Four of my City Council colleagues have argued that there is a significant lack of trust in the Richmond Police Department by the community, and that it must be addressed -- now. We must be talking to different people, because people are telling me just the opposite, that their confidence in the RPD has never been higher; they just wish there were even more cops. There is no statistical evidence that Richmond residents are concerned about police conduct. The number of complaints filed with the Police Commission has dropped off in the last two years to one a year, hardly an indication of widespread concern.

From 2003 to 2105, there were only 49 total complaints filed with the Police Commission, or an average of less than four per year. Many complaints were dropped because the complainants did not even choose to pursue them. From 2010 through 2015, only 24 complaints were filed, still an average of four per year. Fourteen were dropped, and the remaining twelve were determined by both the investigative officer and the Police Commission to be unsubstantiated. The only claim in 2015 was Perez, which was rejected as untimely.

There has not been a single substantiated complaint at least in the last six years.

  • 2010:     5 complaints filed, 3 of which were dropped, 3 investigated and found unsubstantiated
  • 2011:     6 complaints filed, 3 of which were dropped, 3 investigated and found unsubstantiated
  • 2012:     6 complaints filed, 4 of which were dropped, 2 investigated and found unsubstantiated
  • 2013:     7 complaints filed, 3 of which were dropped, 4 investigated and found unsubstantiated
  • 2014:     1 complaint filed, which was dropped
  • 2015:     1 complaint filed (Perez), determined untimely


In the Richmond Community Survey for years 2007 through 2015, residents’ rating of police rose from  38% excellent/good to 59% excellent/good, an increase of 55%. People’s confidence in the Richmond police is clearly rising dramatically, not declining. Similarly, in the 2015 Community Survey (see below), the top priority was “reducing crime.” Investigating the police was not even mentioned.

In December 2014, Police Chief Chris Magnus received national attention for standing with a “Black Lives Matter” sign, even though he received a lot of criticism, some from his own department. His message was clear, however:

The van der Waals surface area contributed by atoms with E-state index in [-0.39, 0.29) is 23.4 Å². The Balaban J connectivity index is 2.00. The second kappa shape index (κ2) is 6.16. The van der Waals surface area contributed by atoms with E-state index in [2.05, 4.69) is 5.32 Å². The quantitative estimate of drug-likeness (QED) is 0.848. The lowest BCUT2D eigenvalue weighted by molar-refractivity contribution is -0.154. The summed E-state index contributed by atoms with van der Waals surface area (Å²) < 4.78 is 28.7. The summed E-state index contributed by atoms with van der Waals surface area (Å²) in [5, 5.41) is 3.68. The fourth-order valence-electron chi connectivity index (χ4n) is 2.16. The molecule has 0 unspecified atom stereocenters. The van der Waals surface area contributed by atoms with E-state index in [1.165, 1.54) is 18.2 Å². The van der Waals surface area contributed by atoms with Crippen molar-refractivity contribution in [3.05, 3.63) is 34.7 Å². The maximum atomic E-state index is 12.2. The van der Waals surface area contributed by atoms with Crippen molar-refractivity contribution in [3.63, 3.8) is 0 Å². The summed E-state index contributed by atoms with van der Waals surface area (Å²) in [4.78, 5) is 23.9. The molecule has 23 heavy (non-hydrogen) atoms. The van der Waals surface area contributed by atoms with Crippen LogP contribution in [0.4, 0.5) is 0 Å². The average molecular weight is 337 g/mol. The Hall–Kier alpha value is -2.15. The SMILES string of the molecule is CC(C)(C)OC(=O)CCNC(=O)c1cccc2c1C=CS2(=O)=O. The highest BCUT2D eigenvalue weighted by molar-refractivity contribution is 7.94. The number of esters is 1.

Magnus said Friday, “When did it become a political act to acknowledge that 'black lives matter’ and show respect for the very real concerns of our minority communities? This should not be about 'us versus them.’ It should be about finding ways to build bridges and address the schism that exists between many of our residents and police.” (

In September 2015, U.S. Attorney General Loretta Lynch visited Richmond to praise the Richmond Police Department as a national example:

During her public comments, Lynch highlighted the Richmond Police Department's early adoption of body cameras, which went into effect this winter; training on implicit bias; and programs such as Operation Ceasefire, which addresses gun violence by pulling in police, probation officers and community groups. "It's clear to me that Richmond is working toward a holistic and comprehensive approach to criminal justice that is more than just an arrest but is trying to identify many of the causes that lead people to connect with the criminal justice system in the first place," Lynch said. (


The United States Attorney General Loretta Lynch, center, shares a laugh with Richmond Mayor Tom butt, right and Acting U.S. Attorney Brian Stetch, left,

The United States Attorney General Loretta Lynch, center, shares a laugh with Richmond Mayor Tom Butt, right and Acting U.S. Attorney Brian Stetch, left, prior to holding a town-hall-style meeting in Richmond on Sept. 25, 2015. (Dan Honda/Bay Area News Group)

Because other cities and other police departments have had problems with excessive force, particularly aimed at blacks, my City Council colleagues seem to take a perverse satisfaction in trying to find a way for Richmond to share those dubious distinctions, instead of lifting up our distinctive successes.